After the sidetrip to Schwenksville, Whitt and Tice continued to Syracuse and then Auburn, New York, where they investigated the educational status of a Town employee because some doubt had arisen whether she had truthfully stated that before her employment, she had graduated from high school in Albany. This was dealt with by both Whitt and Tice as a criminal investigation for the Town of Lake Park.
Morgan testified that after he had learned about the trip to Schwenksville, he had become fearful for his safety, saying that he was afraid his home might be bombed or that he might actually be killed, that it left him uneasy and unable to sleep normally. He thereafter, however, continued to write his weekly column and he later supported other persons, including his daughter, for election to the Town council.
(2) Issues on Appeal
I. Did the trial court err in not granting the motion of the Town of Lake Park for a judgment n.o.v. because, either
(a) Whitt was not the final policymaker of the Town as to actions which were the subject of this action, or
(b) Because Whitt's actions were not shown to have been taken under the color of state law?
II. Did the trial court err in not granting the defendant' Whitt's motion for judgment n.o.v. at the conclusion of the case because either
(a) There was a failure by the plaintiff to show that the alleged damage was caused by action taken under color of state law, or
(b) Because there was a failure to establish by clear and convincing evidence that Whitt had acted with actual malice?
(a) Liability Under Section 1983
(1) Liability of The Town of Lake Park Under Section 1983
The jury found both Whitt and the Town liable to Morgan on the counts of the complaint that were based on 42 U.S.C. Sec. 1983. That Section provides as follows:
Civil action for deprivation of rights
Every person who, under color of any statute, ordinance, regulation, custom, or usage, of any State or Territory or the District of Columbia, subjects, or causes to be subjected, any citizen of the United States or other person within the jurisdiction thereof to the deprivation of any rights, privileges, or immunities secured by the Constitution and laws, shall be liable to the party injured in an action at law, suit in equity, or other proper proceeding for redress....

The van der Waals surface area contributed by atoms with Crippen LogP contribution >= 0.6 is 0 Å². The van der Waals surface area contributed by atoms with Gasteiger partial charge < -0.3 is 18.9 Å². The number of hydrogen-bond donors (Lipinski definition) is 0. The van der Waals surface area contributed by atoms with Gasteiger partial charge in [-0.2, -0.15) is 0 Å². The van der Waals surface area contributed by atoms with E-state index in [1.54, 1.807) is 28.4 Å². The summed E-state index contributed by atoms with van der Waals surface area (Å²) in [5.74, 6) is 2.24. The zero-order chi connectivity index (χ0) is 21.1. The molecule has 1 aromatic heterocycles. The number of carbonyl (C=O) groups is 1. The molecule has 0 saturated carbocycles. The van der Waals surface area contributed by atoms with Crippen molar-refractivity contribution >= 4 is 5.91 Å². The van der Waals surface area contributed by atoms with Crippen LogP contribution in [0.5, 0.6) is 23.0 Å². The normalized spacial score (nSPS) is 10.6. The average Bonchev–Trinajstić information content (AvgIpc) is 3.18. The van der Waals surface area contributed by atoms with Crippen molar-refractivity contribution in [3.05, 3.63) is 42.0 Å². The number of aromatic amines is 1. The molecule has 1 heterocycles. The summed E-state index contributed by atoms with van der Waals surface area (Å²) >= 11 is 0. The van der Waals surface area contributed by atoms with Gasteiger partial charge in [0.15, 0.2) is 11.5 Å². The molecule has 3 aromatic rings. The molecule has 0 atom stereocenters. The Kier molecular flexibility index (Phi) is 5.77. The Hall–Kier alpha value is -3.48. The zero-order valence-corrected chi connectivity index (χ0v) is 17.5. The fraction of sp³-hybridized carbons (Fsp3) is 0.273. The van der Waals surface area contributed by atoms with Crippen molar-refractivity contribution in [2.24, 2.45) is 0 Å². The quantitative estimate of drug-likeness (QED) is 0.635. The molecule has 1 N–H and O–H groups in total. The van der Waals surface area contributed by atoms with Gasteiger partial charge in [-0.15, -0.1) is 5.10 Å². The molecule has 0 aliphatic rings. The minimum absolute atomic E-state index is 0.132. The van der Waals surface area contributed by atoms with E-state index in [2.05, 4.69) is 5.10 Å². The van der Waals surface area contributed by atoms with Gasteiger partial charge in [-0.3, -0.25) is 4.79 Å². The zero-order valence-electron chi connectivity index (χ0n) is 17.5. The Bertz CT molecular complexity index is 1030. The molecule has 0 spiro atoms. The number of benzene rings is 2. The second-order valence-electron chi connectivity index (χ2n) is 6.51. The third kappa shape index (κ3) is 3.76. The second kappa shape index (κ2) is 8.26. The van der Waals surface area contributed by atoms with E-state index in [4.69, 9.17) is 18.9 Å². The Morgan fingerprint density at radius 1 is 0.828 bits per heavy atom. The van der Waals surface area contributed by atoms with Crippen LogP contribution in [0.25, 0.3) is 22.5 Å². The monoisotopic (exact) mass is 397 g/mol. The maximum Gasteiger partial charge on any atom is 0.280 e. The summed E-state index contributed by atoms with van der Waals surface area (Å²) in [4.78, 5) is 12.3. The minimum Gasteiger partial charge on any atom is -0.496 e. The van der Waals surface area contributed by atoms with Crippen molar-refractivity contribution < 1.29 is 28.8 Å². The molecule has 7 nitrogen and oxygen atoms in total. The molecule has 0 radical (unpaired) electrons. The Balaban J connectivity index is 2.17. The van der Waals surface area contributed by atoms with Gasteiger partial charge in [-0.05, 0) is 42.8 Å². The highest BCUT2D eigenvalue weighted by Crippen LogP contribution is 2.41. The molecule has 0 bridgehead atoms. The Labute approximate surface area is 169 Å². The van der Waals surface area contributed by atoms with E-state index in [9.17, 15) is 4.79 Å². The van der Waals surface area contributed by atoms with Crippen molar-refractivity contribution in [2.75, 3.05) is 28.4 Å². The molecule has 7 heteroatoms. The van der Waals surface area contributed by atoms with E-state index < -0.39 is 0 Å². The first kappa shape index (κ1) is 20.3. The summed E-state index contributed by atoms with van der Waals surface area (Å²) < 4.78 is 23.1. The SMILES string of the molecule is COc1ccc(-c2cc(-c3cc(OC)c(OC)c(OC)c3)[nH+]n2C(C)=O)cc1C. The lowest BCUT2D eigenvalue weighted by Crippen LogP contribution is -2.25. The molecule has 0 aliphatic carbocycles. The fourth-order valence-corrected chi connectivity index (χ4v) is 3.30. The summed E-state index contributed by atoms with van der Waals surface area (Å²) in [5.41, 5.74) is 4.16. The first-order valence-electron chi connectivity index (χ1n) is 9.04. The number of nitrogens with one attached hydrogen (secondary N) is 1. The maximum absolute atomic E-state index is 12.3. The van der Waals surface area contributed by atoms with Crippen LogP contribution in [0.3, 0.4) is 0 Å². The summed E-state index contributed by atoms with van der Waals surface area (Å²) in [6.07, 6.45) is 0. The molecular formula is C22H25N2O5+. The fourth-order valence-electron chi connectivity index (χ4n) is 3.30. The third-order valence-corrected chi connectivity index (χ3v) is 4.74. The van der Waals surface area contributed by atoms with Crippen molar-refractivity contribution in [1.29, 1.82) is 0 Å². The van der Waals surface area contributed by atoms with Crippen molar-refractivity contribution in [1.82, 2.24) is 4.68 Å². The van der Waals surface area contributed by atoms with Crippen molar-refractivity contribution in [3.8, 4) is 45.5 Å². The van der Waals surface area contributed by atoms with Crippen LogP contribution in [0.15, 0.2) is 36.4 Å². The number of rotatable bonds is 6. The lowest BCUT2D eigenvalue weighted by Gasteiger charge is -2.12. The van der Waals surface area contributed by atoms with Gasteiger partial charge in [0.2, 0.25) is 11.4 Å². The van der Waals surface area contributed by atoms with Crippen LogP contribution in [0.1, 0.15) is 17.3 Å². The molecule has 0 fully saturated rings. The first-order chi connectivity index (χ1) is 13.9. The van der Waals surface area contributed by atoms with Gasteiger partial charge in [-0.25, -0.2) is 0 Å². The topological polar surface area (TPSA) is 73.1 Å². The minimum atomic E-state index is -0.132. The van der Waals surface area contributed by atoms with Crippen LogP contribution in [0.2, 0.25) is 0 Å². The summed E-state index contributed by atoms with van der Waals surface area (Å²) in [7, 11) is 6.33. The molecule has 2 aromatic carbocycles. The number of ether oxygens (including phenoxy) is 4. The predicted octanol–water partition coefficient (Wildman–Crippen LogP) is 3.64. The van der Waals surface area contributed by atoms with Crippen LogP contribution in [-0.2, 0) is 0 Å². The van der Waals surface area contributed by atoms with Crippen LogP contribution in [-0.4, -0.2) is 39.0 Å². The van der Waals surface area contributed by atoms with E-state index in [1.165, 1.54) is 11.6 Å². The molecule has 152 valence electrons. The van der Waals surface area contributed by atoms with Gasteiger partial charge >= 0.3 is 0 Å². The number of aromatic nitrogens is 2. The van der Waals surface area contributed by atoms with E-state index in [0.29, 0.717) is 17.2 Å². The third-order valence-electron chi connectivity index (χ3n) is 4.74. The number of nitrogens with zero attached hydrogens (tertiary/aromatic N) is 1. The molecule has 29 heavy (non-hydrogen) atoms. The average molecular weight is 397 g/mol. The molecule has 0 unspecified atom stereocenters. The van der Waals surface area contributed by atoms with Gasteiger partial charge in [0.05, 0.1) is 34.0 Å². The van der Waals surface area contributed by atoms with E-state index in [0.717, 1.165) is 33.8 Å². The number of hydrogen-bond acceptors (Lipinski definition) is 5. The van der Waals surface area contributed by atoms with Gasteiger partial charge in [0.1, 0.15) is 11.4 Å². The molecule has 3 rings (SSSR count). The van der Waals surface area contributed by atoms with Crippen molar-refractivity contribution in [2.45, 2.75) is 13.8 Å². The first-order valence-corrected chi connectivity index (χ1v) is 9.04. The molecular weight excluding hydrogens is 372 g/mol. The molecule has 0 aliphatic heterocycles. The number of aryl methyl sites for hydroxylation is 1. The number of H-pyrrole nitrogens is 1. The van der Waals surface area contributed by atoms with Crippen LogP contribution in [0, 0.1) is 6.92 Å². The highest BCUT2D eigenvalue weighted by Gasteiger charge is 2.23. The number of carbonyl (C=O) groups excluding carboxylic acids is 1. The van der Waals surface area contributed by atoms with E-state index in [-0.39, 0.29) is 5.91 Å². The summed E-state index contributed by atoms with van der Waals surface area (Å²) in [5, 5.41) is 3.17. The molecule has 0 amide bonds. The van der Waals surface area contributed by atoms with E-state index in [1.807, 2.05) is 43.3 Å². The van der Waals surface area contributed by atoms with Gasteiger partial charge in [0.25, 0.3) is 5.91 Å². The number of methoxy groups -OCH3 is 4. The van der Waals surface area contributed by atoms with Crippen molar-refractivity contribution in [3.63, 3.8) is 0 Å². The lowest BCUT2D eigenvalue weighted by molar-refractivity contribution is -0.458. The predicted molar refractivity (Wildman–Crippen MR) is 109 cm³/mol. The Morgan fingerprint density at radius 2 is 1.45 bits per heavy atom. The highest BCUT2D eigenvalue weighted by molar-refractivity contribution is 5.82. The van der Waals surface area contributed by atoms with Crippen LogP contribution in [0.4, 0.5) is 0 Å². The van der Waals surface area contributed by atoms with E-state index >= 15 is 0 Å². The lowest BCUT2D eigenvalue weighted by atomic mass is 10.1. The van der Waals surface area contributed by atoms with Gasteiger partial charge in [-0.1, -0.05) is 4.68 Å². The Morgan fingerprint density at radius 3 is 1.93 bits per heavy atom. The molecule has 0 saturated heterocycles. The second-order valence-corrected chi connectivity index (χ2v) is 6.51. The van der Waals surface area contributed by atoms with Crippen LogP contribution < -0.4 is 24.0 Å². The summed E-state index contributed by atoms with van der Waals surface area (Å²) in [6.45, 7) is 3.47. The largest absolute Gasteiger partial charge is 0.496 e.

42 U.S.C. Sec. 1983.
The Supreme Court, in Monell v. Department of Social Services, 436 U.S. 658, 98 S.Ct. 2018, 56 L.Ed.2d 611 (1978), held for the first time that a municipality could be held liable as a person under certain circumstances under Section 1983. The Court there said:
We conclude, therefore, that a local government may not be sued under Section 1983 for an injury inflicted solely by its employees or agents [on the theory of respondeat superior ]. Instead it is when execution of a government's policy or custom, whether made by its lawmakers or by those whose edicts or acts may fairly be said to represent official policy, inflicts the injury that the government as an entity is responsible under Section 1983.
436 U.S. at 694, 98 S.Ct. at 2037-2038.
The first question raised by this appeal, therefore, is whether Whitt's actions amounted to an "execution of a government's policy or custom," as made by one "whose edicts or acts may fairly be said to represent official policy."